|Publication number||US5528763 A|
|Application number||US 08/121,020|
|Publication date||Jun 18, 1996|
|Filing date||Sep 14, 1993|
|Priority date||Sep 14, 1993|
|Publication number||08121020, 121020, US 5528763 A, US 5528763A, US-A-5528763, US5528763 A, US5528763A|
|Inventors||Dimitrios N. Serpanos|
|Original Assignee||International Business Machines Corporation|
|Export Citation||BiBTeX, EndNote, RefMan|
|Patent Citations (29), Referenced by (19), Classifications (10), Legal Events (6)|
|External Links: USPTO, USPTO Assignment, Espacenet|
1. Technical Field
This invention relates to a buffer admission policy for attachments to a communications network. More specifically, the admissions policy is designed to increase throughput through the network attachment.
2. Description of the Prior Art
Due to cost considerations, in many communications networks there is a need to connect a large number of attachments to a relatively small number of network adapters. This need leads to designs where the effective data throughput from the attachment to the adapter does not match the bandwidth of the attached network link.
This mismatch is especially acute in todays technology where we are dealing with 100 Mbps, throughput rates for the attachments. Future generations of attachments will need to support even higher speeds, which in turn further aggravate the mismatch problem.
U.S. patent application, Ser. No. 07/651,894, entitled, "Generic High Bandwidth Adapter Having Data Packet Memory Configured In Three Level Hierarchy For Temporary Storage Of Variable Length Data Packets Having Data Packet Memory Configured in Three Level Hierarchy For Temporary Storage Of Variable Length Data Packets", filed on Feb. 6, 1991, issued on Nov. 22, 1994, as U.S. Pat. No. 5,367,643, to Chang et al, and assigned to the same assignee as the current application, describes a packet memory and adapter in which this invention could be implemented. The previous application is hereby incorporated by reference.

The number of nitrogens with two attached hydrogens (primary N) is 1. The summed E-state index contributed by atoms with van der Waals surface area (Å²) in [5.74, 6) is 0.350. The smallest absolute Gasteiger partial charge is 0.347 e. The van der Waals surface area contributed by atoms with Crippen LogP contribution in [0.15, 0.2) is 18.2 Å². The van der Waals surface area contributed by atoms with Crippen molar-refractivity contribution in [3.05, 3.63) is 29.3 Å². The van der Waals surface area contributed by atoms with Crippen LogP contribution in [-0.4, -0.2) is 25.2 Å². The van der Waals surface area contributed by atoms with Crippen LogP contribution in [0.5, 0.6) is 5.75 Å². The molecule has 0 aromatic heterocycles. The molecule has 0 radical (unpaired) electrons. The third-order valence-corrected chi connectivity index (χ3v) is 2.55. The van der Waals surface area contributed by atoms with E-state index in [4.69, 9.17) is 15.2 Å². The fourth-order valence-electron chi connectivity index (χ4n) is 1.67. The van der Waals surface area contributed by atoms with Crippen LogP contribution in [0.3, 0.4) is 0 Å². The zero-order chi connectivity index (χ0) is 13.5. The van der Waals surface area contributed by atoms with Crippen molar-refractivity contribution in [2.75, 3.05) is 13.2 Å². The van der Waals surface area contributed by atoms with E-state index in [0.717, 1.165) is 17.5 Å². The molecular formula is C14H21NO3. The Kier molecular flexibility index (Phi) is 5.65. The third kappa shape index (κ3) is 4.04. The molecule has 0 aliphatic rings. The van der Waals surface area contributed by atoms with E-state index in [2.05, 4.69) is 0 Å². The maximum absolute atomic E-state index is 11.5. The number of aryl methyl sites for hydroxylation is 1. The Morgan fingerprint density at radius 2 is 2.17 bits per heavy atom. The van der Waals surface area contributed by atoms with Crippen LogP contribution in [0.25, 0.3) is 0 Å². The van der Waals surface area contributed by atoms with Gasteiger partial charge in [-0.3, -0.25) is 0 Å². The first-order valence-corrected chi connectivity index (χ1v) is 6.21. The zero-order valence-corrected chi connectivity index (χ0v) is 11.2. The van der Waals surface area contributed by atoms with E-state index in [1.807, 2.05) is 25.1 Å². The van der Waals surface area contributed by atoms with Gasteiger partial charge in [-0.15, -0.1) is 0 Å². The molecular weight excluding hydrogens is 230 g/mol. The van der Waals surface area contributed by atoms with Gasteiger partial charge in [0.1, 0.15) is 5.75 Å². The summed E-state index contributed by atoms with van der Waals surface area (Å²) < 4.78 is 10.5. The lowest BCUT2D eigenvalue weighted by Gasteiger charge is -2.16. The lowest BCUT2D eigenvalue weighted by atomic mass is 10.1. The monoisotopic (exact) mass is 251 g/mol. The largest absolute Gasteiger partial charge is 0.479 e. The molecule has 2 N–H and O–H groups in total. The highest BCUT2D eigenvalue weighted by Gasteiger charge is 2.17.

An attachment for the above adapter, such as an Asynchronous Transfer Mode (ATM) attachment, typically has a limited amount of elastic buffering for synchronization with a packet memory data path, and for temporary storage of incoming packets until a data path is established from the attachment to the packet memory of the adapter. In a typical ATM attachment, cells may be lost if there is a gap between the network link speed and the speed at which packets can be stored in the packet memory. Loss of a single cell of a packet results in incomplete packet, places an overhead for retransmitting the incomplete packet, and introduces an additional delay to the end to end delay in the transmission of the packet. This problem becomes particularly acute in cases where successive cells belong to different packets. A loss of a burst of cells may result in a large number of incomplete packets.
One attempt to solve the above problems is described in European Patent Application 0 516 042 A2, published on Feb. 12, 1992. This patent teaches the discarding of a packet when there are certain errors in particular incoming cells of the packet. Such errors include errors in the value of the virtual path identifier, or the virtual channel identifier, in the sequence number, length indicator, or data CRC, of the packet. However, this patent does not deal with a buffer full condition in the attachment.